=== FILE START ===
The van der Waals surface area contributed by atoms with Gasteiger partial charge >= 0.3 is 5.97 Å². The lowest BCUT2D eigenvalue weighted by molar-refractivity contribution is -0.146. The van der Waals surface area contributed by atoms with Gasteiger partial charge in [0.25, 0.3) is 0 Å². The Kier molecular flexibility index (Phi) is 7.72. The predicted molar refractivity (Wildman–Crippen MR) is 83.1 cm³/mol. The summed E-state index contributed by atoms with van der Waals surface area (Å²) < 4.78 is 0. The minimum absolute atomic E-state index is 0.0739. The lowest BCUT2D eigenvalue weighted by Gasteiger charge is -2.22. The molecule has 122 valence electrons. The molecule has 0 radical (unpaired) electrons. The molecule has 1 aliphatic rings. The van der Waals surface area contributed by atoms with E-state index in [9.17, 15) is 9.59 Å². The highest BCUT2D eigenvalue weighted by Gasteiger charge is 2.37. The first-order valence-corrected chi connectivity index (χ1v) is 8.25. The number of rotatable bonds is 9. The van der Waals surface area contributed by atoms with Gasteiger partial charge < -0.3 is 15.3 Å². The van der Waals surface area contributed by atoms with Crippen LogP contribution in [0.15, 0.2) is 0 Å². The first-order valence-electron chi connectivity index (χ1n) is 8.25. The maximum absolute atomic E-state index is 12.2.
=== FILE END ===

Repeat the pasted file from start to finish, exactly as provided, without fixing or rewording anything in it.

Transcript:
The van der Waals surface area contributed by atoms with Gasteiger partial charge >= 0.3 is 5.97 Å². The lowest BCUT2D eigenvalue weighted by molar-refractivity contribution is -0.146. The van der Waals surface area contributed by atoms with Gasteiger partial charge in [0.25, 0.3) is 0 Å². The Kier molecular flexibility index (Phi) is 7.72. The predicted molar refractivity (Wildman–Crippen MR) is 83.1 cm³/mol. The summed E-state index contributed by atoms with van der Waals surface area (Å²) < 4.78 is 0. The minimum absolute atomic E-state index is 0.0739. The lowest BCUT2D eigenvalue weighted by Gasteiger charge is -2.22. The molecule has 122 valence electrons. The molecule has 0 radical (unpaired) electrons. The molecule has 1 aliphatic rings. The van der Waals surface area contributed by atoms with E-state index in [9.17, 15) is 9.59 Å². The highest BCUT2D eigenvalue weighted by Gasteiger charge is 2.37. The first-order valence-corrected chi connectivity index (χ1v) is 8.25. The number of rotatable bonds is 9. The van der Waals surface area contributed by atoms with Gasteiger partial charge < -0.3 is 15.3 Å². The van der Waals surface area contributed by atoms with Crippen LogP contribution in [0.15, 0.2) is 0 Å². The first-order valence-electron chi connectivity index (χ1n) is 8.25. The maximum absolute atomic E-state index is 12.2.